All the areas of which we have been talking tonight are among those considered in this context which are in need of new employment. I can assure the hon. and learned Gentleman—I am sure he knows this—that it is the constant effort of the Secretary of State for Scotland and of my colleagues and myself at the Board of Trade to attract new industries to these areas.

So far we have been disappointed at the number of applications received by the Committee for assistance under the Act, but there are indications that the new expansionist climate in the country is encouraging more firms to revise their plans at the moment and to consider setting up manufacturing in places such as the North-East of Scotland and other parts of Great Britain and Northern Ireland which are in need of diversified industry.

The hon. and learned Gentleman mentioned Northern Ireland and referred to the success they have already had there. Nevertheless, their unemployment rate is far higher than Scotland's—between 9 per cent. and 10 per cent. I was over there the other day. I am full of admiration for what they have done, particularly in view of the great difficulties of transport, but they have by no means solved their unemployment problem despite the steps which they have taken to overcome their difficulties.

I hope that the one firm in the area for which a loan has already been recommended by D.A.T.A.C. will be followed by many more, to bring the new employment which is needed in the area. Four more applications for D.A.F.A.C. assistance are under consideration at this very moment.

As well as the 1958 Distribution of Industry (Industrial Finance) Act, the Development Commission has powers to build factories in rural areas in certain parts of Scotland and Wales, and they are being used to help the Buckie and Peterhead area where unemployment is particularly serious. Since 1947 finance has been provided through the Development Fund for three new projects two of which have already had extensions and the third is now also being extended to provide employment for 694 people and to cover 133,000 sq. ft. Industrial Development Certificates have been granted for 14 projects in this area and 28 in the Aberdeen area which alone should provide employment for 1,236 and 400 people respectively. These figures are for the last five years. I was going to catalogue the various new industries which have been introduced into these two areas of Aberdeen and Buckie-Peterhead but I shall not do that now.

There is no easy solution to the unemployment problem of the area. It is perfectly true that many firms consider that this area is remote and that they feel they would benefit more by being nearer to their markets. We do our best to correct this attitude. I appreciate very much what the hon. and learned Gentleman said about the water power and hydro-electric power, the clean air, and the availability of open spaces, which are an attraction. I am immensely encouraged myself that in a town as far north as Fraserburgh an engineering firm is established which maintains a labour force of over 1,000. Equally, in Peterhead there are two American firms which are prospering and expanding at this moment. All these firms are used as evidence by the regional controller and by the rest of us to persuade other firms to follow their good example.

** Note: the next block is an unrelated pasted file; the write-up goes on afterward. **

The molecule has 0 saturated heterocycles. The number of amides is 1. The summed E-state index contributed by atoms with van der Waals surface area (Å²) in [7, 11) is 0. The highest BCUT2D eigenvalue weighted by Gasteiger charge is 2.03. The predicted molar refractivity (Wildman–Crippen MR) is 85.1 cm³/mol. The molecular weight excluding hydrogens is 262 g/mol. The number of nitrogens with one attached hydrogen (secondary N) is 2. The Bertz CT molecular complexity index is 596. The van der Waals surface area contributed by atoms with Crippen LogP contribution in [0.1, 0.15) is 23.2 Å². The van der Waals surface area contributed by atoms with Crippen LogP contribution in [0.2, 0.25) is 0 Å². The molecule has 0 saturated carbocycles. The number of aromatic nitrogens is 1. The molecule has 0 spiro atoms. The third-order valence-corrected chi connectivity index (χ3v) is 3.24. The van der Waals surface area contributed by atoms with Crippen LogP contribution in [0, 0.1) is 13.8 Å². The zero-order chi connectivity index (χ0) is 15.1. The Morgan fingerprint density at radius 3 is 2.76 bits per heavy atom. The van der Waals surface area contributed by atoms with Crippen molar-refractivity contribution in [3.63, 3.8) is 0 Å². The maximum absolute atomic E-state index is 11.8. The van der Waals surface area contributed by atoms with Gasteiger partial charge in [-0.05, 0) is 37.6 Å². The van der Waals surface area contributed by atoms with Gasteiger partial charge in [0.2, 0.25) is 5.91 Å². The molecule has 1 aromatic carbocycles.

To answer some of the questions would be wide of my responsibilities and not possible on this Adjournment debate. I am sure the hon. and learned Gentleman realises that the whole question of transport rates, and whether they should be flat throughout the country, is a vast subject which could not be dealt with on a debate about the unemployment situation in North-East Scotland. It is a much wider subject than that. I am sure, however, that it is a subject which my right hon. Friend has considered and is considering.

We intend to do all we can to provide new employment in this area. We intend to use our powers to stop development of the congested areas and to steer firms to Development Areas without damage to British industry wherever possible. We shall encourage firms to go to Scotland. We have had considerable success in Scotland, though, I agree, not enough. One only has to see the fine new factories going up, many of them taken over by American firms. As soon as Ravenscraig is in operation new industries will be attracted to Scotland, and in this context I would point out that nothing succeeds like success. The more firms that go to these areas the more we shall persuade other firms to go there. But we must not minimise the difficulties.

The Question having been proposed after Ten o'clock and the debate having continued for half an hour, Mr. SPEAKER adjourned the House without Question put, pursuant to the Standing Order.

Adjourned at three minutes to Twelve o'clock.